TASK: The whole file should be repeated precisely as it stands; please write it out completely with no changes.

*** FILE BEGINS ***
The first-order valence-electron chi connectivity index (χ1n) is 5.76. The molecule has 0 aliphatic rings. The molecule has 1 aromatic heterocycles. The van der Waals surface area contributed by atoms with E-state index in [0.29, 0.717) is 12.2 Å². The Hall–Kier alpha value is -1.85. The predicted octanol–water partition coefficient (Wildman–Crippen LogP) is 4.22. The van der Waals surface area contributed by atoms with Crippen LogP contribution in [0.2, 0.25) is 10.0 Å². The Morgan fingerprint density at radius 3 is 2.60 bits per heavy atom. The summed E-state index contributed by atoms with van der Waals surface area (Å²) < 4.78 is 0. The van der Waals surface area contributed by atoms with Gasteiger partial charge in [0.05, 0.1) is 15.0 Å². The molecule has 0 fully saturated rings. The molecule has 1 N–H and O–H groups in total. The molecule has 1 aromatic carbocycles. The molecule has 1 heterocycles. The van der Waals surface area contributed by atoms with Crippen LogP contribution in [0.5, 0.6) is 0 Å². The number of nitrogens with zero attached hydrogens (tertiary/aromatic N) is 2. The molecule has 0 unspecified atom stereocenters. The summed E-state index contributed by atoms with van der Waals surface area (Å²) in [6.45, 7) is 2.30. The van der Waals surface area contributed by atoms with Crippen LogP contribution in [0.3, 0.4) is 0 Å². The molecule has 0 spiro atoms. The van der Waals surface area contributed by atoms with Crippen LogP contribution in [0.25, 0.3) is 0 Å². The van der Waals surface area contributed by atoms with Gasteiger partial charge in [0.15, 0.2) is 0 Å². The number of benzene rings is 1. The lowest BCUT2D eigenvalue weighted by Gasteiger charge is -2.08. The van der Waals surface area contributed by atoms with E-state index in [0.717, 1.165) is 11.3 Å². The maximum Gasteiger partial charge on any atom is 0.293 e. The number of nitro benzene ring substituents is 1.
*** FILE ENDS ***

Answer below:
The first-order valence-electron chi connectivity index (χ1n) is 5.76. The molecule has 0 aliphatic rings. The molecule has 1 aromatic heterocycles. The van der Waals surface area contributed by atoms with E-state index in [0.29, 0.717) is 12.2 Å². The Hall–Kier alpha value is -1.85. The predicted octanol–water partition coefficient (Wildman–Crippen LogP) is 4.22. The van der Waals surface area contributed by atoms with Crippen LogP contribution in [0.2, 0.25) is 10.0 Å². The Morgan fingerprint density at radius 3 is 2.60 bits per heavy atom. The summed E-state index contributed by atoms with van der Waals surface area (Å²) < 4.78 is 0. The van der Waals surface area contributed by atoms with Gasteiger partial charge in [0.05, 0.1) is 15.0 Å². The molecule has 0 fully saturated rings. The molecule has 1 N–H and O–H groups in total. The molecule has 1 aromatic carbocycles. The molecule has 1 heterocycles. The van der Waals surface area contributed by atoms with Crippen LogP contribution in [0.5, 0.6) is 0 Å². The number of nitrogens with zero attached hydrogens (tertiary/aromatic N) is 2. The molecule has 0 unspecified atom stereocenters. The summed E-state index contributed by atoms with van der Waals surface area (Å²) in [6.45, 7) is 2.30. The van der Waals surface area contributed by atoms with Crippen LogP contribution in [0.3, 0.4) is 0 Å². The molecule has 0 spiro atoms. The van der Waals surface area contributed by atoms with Crippen LogP contribution in [0.25, 0.3) is 0 Å². The van der Waals surface area contributed by atoms with Gasteiger partial charge in [0.15, 0.2) is 0 Å². The number of benzene rings is 1. The lowest BCUT2D eigenvalue weighted by Gasteiger charge is -2.08. The van der Waals surface area contributed by atoms with E-state index in [0.717, 1.165) is 11.3 Å². The maximum Gasteiger partial charge on any atom is 0.293 e. The number of nitro benzene ring substituents is 1.